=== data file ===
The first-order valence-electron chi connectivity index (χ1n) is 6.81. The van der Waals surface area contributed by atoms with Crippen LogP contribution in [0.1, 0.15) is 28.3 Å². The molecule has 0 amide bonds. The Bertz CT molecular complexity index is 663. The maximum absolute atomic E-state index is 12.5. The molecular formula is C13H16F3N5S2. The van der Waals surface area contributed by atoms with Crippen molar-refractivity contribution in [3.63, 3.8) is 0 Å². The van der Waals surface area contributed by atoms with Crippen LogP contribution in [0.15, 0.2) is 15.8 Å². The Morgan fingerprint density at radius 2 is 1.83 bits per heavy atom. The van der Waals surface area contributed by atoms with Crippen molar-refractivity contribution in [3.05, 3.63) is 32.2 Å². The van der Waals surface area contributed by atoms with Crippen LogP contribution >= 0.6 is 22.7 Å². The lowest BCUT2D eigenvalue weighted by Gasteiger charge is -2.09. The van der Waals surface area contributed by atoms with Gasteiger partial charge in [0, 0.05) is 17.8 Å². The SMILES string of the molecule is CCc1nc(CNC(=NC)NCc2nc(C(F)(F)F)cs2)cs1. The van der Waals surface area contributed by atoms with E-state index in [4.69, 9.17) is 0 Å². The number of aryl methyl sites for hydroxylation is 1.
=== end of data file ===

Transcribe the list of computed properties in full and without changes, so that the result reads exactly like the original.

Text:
The first-order valence-electron chi connectivity index (χ1n) is 6.81. The van der Waals surface area contributed by atoms with Crippen LogP contribution in [0.1, 0.15) is 28.3 Å². The molecule has 0 amide bonds. The Bertz CT molecular complexity index is 663. The maximum absolute atomic E-state index is 12.5. The molecular formula is C13H16F3N5S2. The van der Waals surface area contributed by atoms with Crippen molar-refractivity contribution in [3.63, 3.8) is 0 Å². The van der Waals surface area contributed by atoms with Crippen LogP contribution in [0.15, 0.2) is 15.8 Å². The Morgan fingerprint density at radius 2 is 1.83 bits per heavy atom. The van der Waals surface area contributed by atoms with Crippen molar-refractivity contribution in [3.05, 3.63) is 32.2 Å². The van der Waals surface area contributed by atoms with Crippen LogP contribution >= 0.6 is 22.7 Å². The lowest BCUT2D eigenvalue weighted by Gasteiger charge is -2.09. The van der Waals surface area contributed by atoms with Gasteiger partial charge in [0, 0.05) is 17.8 Å². The SMILES string of the molecule is CCc1nc(CNC(=NC)NCc2nc(C(F)(F)F)cs2)cs1. The van der Waals surface area contributed by atoms with E-state index in [4.69, 9.17) is 0 Å². The number of aryl methyl sites for hydroxylation is 1.